AWEA came out with a strong statement on 2 November warning that reneging on the terms of the five-year extension puts $50bn investment at risk, with most of that activity concentrated in Republican heartlands. Kiernan said this would “pull the rug out from under 100,000 US wind workers and 500 American factories, including some of the fastest-growing jobs in the country”.

It would also send a “chilling” message to other private investors in US infrastructure: if Congress agrees to change the terms of these deals after investment decisions have already been made then how can investors in other sectors know that the same will not happen to them? Retroactive changes can be devastating for wind. Just ask wind professionals in Spain and Poland.

The argument here is not about whether wind needs the PTC.
Yes, the support has been vital in the growth of what is arguably the world’s most exciting wind market today. But wind power is getting cheaper and becoming less reliant on government support. We can see with the use of Contracts for Difference in UK offshore wind that these tariffs are just as important in giving price certainty to governments as well as investors.

Wind is better able to cope without the PTC than ever. The large corporates that are signing power purchase agreements to buy electricity produced by wind farms are a great source of support.

But this isn't about whether wind needs the PTC. It is about the need for investor certainty and honouring agreed commitments.

For now, we are retaining some perspective. Yes, the threat to the PTC is a concern for those operating in the US, and AWEA is right to come out strongly against this proposal. It would be failing its members if it didn’t. But this is also an idea in a first draft of a bill that could face big problems for wildly unpopular policies such as its large proposed tax cuts for major companies. We expect it to be heavily amended, and we are already seeing opposition about the PTC change from members of the House and Senate.

We take it seriously – but we aren’t pulping our reports just yet.

It’s Sod’s Law. You spend months working on a special report with politicians acting one way. Then you go to print and – hey presto! – that night the politicians start acting in a totally different way. Damn you, Republicans in the US House of Representatives!

This is the news that came out on Thursday night that a group of Republicans in the US House have finally brought out their tax reform bill, and it could cut the wind production tax credit in the US by one-third. It is a year since Donald Trump won the race to the White House and, despite initial concerns, growth in US wind has stayed strong. Certainty over the PTC has been key to that.

This goes back two years. US Congress agreed a bipartisan deal in late 2015 that extended the PTC by five years, including a wind-down period to get rid of the incentive.

That gave US wind investors, developers and manufacturers the confidence they needed to press on with projects for the last two years. There were almost 30GW of wind projects being built (13.8GW) or in advanced development (15.9GW) in the third quarter of 2017, according to statistics from the American Wind Energy Association on 26 October. Indeed Tom Kiernan, chief executive of AWEA, said the US wind industry was on track to deliver $85bn economic activity and 50,000 new jobs by 2020.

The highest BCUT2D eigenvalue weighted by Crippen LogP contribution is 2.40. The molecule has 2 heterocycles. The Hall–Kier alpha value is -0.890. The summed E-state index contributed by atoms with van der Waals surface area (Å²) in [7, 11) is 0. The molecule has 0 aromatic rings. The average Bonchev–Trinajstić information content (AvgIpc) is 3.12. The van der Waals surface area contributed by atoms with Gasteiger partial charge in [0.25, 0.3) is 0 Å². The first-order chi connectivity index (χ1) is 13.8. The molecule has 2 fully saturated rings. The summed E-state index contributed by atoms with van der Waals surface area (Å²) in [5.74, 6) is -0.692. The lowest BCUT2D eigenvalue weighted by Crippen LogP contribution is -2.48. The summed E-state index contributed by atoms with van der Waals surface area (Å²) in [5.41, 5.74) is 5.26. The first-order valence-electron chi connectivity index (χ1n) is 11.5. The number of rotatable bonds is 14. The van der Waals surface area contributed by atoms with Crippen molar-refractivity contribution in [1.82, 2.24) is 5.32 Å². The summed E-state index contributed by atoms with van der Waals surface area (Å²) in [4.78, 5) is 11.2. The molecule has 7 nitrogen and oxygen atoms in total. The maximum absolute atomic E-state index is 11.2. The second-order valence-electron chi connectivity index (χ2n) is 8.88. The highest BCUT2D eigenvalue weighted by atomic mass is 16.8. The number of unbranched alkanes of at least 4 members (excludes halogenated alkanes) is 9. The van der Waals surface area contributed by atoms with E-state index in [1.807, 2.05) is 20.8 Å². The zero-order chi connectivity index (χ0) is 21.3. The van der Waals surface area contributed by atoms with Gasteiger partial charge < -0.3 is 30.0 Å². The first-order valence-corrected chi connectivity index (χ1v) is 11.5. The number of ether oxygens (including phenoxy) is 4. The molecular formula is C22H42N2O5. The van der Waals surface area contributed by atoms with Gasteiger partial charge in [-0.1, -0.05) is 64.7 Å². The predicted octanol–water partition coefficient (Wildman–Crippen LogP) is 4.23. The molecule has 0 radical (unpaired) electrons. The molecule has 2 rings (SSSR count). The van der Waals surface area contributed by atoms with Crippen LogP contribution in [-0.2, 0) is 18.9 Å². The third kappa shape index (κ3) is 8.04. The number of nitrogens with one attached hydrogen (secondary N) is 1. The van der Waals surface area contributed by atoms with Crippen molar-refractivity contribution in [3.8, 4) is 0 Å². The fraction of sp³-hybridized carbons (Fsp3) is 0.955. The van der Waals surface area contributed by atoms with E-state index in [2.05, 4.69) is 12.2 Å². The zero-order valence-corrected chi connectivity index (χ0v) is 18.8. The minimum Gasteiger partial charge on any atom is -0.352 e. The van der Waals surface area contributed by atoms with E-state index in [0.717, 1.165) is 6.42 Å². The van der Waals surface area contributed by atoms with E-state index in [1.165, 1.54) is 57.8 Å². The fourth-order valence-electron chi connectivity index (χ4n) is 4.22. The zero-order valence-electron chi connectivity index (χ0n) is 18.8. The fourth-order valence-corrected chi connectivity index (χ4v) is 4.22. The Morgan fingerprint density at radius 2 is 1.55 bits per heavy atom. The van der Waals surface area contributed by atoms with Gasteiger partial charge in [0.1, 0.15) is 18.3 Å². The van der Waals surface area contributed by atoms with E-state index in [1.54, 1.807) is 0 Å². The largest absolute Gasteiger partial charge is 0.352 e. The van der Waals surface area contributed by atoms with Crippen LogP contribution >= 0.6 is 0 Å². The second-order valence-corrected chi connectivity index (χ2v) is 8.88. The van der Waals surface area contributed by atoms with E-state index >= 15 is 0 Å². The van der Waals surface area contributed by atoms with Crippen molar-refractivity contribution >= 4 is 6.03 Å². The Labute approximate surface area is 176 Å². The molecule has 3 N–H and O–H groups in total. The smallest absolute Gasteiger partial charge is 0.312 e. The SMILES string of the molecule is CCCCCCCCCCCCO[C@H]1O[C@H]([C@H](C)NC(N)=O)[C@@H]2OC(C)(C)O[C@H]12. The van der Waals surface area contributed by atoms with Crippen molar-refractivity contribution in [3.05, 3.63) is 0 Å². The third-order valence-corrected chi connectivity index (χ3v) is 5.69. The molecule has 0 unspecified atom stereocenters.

But this new threat to the PTC puts that strength in danger.

Under the Republicans’ planned tax reform bill, the PTC for the wind of 2.4 cents per KWh would be cut by one third to 1.5 cents per KWh, and disrupt the investment plans made as a result of the certainty of the five-year deal.

The bill could also scrap a four-year window for developers to complete projects after construction starts; and, in addition, we have seen concerns that the five-year extension agreed in 2015 could be scrapped, although fears about that are receding.

Whatever happens, these reports will have plenty of developers, investors and manufacturers thinking very hard about the viability of their projects and construction timetables.

AWEA came out with a strong statement on 2 November warning that reneging on the terms of the five-year extension puts $50bn investment at risk, with most of that activity concentrated in Republican heartlands. Kiernan said this would “pull the rug out from under 100,000 US wind workers and 500 American factories, including some of the fastest-growing jobs in the country”.

It would also send a “chilling” message to other private investors in US infrastructure: if Congress agrees to change the terms of these deals after investment decisions have already been made then how can investors in other sectors know that the same will not happen to them? Retroactive changes can be devastating for wind. Just ask wind professionals in Spain and Poland.

The argument here is not about whether wind needs the PTC.
Yes, the support has been vital in the growth of what is arguably the world’s most exciting wind market today. But wind power is getting cheaper and becoming less reliant on government support. We can see with the use of Contracts for Difference in UK offshore wind that these tariffs are just as important in giving price certainty to governments as well as investors.